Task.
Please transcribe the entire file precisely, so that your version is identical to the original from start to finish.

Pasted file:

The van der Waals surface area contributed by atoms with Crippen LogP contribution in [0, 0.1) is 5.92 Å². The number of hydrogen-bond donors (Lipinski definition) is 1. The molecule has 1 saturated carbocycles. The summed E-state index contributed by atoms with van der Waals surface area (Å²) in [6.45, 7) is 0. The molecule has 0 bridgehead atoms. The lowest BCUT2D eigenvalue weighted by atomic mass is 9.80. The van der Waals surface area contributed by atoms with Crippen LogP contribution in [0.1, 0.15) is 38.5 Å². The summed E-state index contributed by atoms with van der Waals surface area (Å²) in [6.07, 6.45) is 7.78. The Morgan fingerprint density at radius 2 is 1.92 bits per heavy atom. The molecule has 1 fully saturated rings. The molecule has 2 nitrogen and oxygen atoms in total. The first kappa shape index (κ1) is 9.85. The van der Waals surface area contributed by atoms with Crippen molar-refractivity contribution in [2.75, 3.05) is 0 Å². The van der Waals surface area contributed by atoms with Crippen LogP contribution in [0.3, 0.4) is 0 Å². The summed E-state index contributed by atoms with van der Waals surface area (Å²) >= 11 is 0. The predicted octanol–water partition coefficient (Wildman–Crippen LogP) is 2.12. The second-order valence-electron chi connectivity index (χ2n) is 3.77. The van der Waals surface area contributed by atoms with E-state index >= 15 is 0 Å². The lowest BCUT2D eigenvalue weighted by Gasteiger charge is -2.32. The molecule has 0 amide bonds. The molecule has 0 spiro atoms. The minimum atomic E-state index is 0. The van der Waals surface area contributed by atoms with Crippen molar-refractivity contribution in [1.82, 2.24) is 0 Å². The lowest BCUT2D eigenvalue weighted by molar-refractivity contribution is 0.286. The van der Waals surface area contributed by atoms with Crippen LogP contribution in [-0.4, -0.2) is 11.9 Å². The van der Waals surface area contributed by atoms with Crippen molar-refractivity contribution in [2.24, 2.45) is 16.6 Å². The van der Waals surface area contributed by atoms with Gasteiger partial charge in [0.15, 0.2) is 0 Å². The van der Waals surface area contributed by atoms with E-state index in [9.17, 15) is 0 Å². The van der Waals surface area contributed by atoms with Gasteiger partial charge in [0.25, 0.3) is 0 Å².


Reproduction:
The van der Waals surface area contributed by atoms with Crippen LogP contribution in [0, 0.1) is 5.92 Å². The number of hydrogen-bond donors (Lipinski definition) is 1. The molecule has 1 saturated carbocycles. The summed E-state index contributed by atoms with van der Waals surface area (Å²) in [6.45, 7) is 0. The molecule has 0 bridgehead atoms. The lowest BCUT2D eigenvalue weighted by atomic mass is 9.80. The van der Waals surface area contributed by atoms with Crippen LogP contribution in [0.1, 0.15) is 38.5 Å². The summed E-state index contributed by atoms with van der Waals surface area (Å²) in [6.07, 6.45) is 7.78. The Morgan fingerprint density at radius 2 is 1.92 bits per heavy atom. The molecule has 1 fully saturated rings. The molecule has 2 nitrogen and oxygen atoms in total. The first kappa shape index (κ1) is 9.85. The van der Waals surface area contributed by atoms with Crippen molar-refractivity contribution in [2.75, 3.05) is 0 Å². The van der Waals surface area contributed by atoms with Crippen LogP contribution in [0.3, 0.4) is 0 Å². The summed E-state index contributed by atoms with van der Waals surface area (Å²) >= 11 is 0. The predicted octanol–water partition coefficient (Wildman–Crippen LogP) is 2.12. The second-order valence-electron chi connectivity index (χ2n) is 3.77. The van der Waals surface area contributed by atoms with E-state index >= 15 is 0 Å². The lowest BCUT2D eigenvalue weighted by Gasteiger charge is -2.32. The molecule has 0 amide bonds. The molecule has 0 spiro atoms. The minimum atomic E-state index is 0. The van der Waals surface area contributed by atoms with Crippen molar-refractivity contribution in [1.82, 2.24) is 0 Å². The lowest BCUT2D eigenvalue weighted by molar-refractivity contribution is 0.286. The van der Waals surface area contributed by atoms with Crippen LogP contribution in [-0.4, -0.2) is 11.9 Å². The van der Waals surface area contributed by atoms with Crippen molar-refractivity contribution in [2.24, 2.45) is 16.6 Å². The van der Waals surface area contributed by atoms with Gasteiger partial charge in [0.15, 0.2) is 0 Å². The van der Waals surface area contributed by atoms with E-state index in [9.17, 15) is 0 Å². The van der Waals surface area contributed by atoms with Gasteiger partial charge in [0.25, 0.3) is 0 Å².